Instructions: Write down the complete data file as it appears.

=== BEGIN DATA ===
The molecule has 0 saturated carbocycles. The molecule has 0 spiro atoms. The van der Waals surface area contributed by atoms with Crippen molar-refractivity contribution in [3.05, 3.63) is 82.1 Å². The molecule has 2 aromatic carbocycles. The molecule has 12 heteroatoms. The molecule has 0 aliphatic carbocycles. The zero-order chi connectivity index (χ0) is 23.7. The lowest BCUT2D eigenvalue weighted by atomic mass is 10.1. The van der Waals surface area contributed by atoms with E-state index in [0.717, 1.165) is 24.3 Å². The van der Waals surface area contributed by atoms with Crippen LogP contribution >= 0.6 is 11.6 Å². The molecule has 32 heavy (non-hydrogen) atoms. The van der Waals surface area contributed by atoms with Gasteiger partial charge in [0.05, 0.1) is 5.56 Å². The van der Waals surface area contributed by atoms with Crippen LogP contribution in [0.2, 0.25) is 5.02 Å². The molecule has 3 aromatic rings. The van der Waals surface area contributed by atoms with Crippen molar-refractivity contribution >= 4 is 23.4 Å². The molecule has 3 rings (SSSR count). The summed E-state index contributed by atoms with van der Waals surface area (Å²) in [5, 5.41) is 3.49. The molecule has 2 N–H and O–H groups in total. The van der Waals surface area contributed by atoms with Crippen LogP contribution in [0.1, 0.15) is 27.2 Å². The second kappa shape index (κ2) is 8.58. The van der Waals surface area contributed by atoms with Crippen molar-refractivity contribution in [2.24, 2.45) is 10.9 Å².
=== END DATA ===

The molecule has 0 saturated carbocycles. The molecule has 0 spiro atoms. The van der Waals surface area contributed by atoms with Crippen molar-refractivity contribution in [3.05, 3.63) is 82.1 Å². The molecule has 2 aromatic carbocycles. The molecule has 12 heteroatoms. The molecule has 0 aliphatic carbocycles. The zero-order chi connectivity index (χ0) is 23.7. The lowest BCUT2D eigenvalue weighted by atomic mass is 10.1. The van der Waals surface area contributed by atoms with E-state index in [0.717, 1.165) is 24.3 Å². The van der Waals surface area contributed by atoms with Crippen LogP contribution >= 0.6 is 11.6 Å². The molecule has 32 heavy (non-hydrogen) atoms. The van der Waals surface area contributed by atoms with Gasteiger partial charge in [0.05, 0.1) is 5.56 Å². The van der Waals surface area contributed by atoms with Crippen LogP contribution in [0.2, 0.25) is 5.02 Å². The molecule has 3 aromatic rings. The van der Waals surface area contributed by atoms with Crippen molar-refractivity contribution >= 4 is 23.4 Å². The molecule has 3 rings (SSSR count). The summed E-state index contributed by atoms with van der Waals surface area (Å²) in [5, 5.41) is 3.49. The molecule has 2 N–H and O–H groups in total. The van der Waals surface area contributed by atoms with Crippen LogP contribution in [0.1, 0.15) is 27.2 Å². The second kappa shape index (κ2) is 8.58. The van der Waals surface area contributed by atoms with Crippen molar-refractivity contribution in [2.24, 2.45) is 10.9 Å².